How IBM and Red Hat are killing off CentOS
Opinions and views expressed in this post are entirely my own.
For those of you who don’t know, CentOS is a popular Linux distribution which is a binary compatible clone of Red Hat Enterprise Linux. The idea of Red Hat Enterprise Linux is that it offers a stable production-ready environment with Long Term Support (typically, a version of RHEL/CentOS will remain supported for years before you need to upgrade).
However, RHEL is a commercial product whereas CentOS is a free, community-supported operating system. As RHEL is open-source, it is perfectly permissible for projects such as CentOS to clone and re-release the source, as long as they remove any potential trademarks. After all, RHEL itself benefits from many free things, such as the Linux Kernel.
In January 2014, Red Hat Inc acquired the CentOS trademark and became a primary sponsor of the project. Ever since, they have been investing in the CentOS project and maintaining the project as a community driven operating system, mirroring RHEL. In July 2019, IBM acquired Red Hat. Can you see where this is going?
Concerns were naturally expressed by the community through these various acquisitions as to whether the CentOS project would continue as a community driven project. Time passes by, and a new product was announced (alongside CentOS Linux) called CentOS Stream. CentOS Stream is different to traditional CentOS Linux in the sense that it is considered a rolling release distribution, and will receive more regular updates than CentOS Linux, making it potentially unsuitable for production environments which need to retain stability. In essence, CentOS Stream sits upstream from RHEL (almost like a testing distribution/sandbox), whereas CentOS Linux sits downstream (and mirrors the same stability we know and love from RHEL).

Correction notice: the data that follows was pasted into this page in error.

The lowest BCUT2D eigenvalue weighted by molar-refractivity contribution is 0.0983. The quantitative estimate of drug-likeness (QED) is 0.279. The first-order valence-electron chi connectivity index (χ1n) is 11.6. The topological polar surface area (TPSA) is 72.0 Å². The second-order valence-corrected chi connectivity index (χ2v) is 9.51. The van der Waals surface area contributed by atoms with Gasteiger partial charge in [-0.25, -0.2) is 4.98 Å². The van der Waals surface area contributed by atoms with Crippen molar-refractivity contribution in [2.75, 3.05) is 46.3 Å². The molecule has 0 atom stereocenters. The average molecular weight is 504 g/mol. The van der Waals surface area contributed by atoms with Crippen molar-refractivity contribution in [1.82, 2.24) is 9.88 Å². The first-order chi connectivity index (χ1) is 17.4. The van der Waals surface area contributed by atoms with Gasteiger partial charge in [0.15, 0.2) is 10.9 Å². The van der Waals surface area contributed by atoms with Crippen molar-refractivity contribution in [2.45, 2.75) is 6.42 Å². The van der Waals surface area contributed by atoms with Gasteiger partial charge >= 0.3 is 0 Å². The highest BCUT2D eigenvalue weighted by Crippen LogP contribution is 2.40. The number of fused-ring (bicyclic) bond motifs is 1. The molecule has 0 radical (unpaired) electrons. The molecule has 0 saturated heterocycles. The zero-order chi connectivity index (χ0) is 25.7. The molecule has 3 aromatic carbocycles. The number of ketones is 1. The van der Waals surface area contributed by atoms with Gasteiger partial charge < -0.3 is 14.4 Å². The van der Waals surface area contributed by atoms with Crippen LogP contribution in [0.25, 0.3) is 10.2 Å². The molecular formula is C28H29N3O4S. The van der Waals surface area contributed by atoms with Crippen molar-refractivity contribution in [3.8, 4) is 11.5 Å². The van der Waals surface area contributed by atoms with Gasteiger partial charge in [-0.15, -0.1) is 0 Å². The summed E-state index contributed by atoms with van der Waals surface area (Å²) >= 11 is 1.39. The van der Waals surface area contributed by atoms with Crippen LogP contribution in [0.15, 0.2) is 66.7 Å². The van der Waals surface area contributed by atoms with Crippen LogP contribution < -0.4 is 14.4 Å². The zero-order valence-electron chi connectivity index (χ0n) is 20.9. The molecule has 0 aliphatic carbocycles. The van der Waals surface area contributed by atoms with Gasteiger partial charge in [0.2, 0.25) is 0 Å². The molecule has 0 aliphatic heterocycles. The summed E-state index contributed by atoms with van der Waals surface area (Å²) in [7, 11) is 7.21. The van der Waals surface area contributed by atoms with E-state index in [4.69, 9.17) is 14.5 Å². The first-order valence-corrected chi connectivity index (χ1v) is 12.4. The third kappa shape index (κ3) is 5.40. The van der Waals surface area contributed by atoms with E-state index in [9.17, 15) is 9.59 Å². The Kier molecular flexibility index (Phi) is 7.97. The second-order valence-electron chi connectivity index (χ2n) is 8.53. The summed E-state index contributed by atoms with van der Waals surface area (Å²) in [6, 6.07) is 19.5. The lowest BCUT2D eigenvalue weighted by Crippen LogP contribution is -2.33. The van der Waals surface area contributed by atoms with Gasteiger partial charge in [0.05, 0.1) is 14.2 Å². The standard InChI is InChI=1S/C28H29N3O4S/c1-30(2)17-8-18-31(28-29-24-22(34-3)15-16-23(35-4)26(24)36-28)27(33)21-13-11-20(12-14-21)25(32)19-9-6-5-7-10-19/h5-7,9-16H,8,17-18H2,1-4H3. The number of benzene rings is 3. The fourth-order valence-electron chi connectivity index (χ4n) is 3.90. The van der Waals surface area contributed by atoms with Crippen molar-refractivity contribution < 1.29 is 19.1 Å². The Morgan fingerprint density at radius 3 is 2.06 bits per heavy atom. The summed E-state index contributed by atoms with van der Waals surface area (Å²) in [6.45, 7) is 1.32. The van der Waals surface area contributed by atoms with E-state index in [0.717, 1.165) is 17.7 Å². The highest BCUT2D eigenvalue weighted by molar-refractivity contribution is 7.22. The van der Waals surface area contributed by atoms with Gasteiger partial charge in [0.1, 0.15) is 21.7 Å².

Again, this raised concerns from the community over the future of the CentOS Linux project. The Chief Technology Officer of Red Hat provided reassurance to the community that CentOS as we know it isn’t going anywhere.
Roll on the 8th December 2020, and Red Hat announce they are shifting all investment away from the CentOS Linux project and focusing entirely on CentOS Stream instead, ending the life of traditional CentOS Linux. Not only that, the already-published end of life date for CentOS 8 was changed from 2029, to 2021 – removing 8 years off of the product support life span. For those who have already migrated to CentOS 8, they now have until the end of 2021 to upgrade instead of the previously promised 2029.
This is a huge breach of trust and unsurprisingly has drawn huge criticism from the community (and rightly so!). It is a colossal dick move by IBM and Red Hat who clearly have no regard for the community which is built up of many people who ironically probably work for companies all over the world that lines their pockets.
Their motive? Who knows? Maybe they want people to shift from CentOS to RHEL and pay an arm and a leg for the privilege.
This is the day in which CentOS as we have known and loved for 16 years dies. Red Hat have truly found a way to make 2020 that little bit worse. Rest in peace.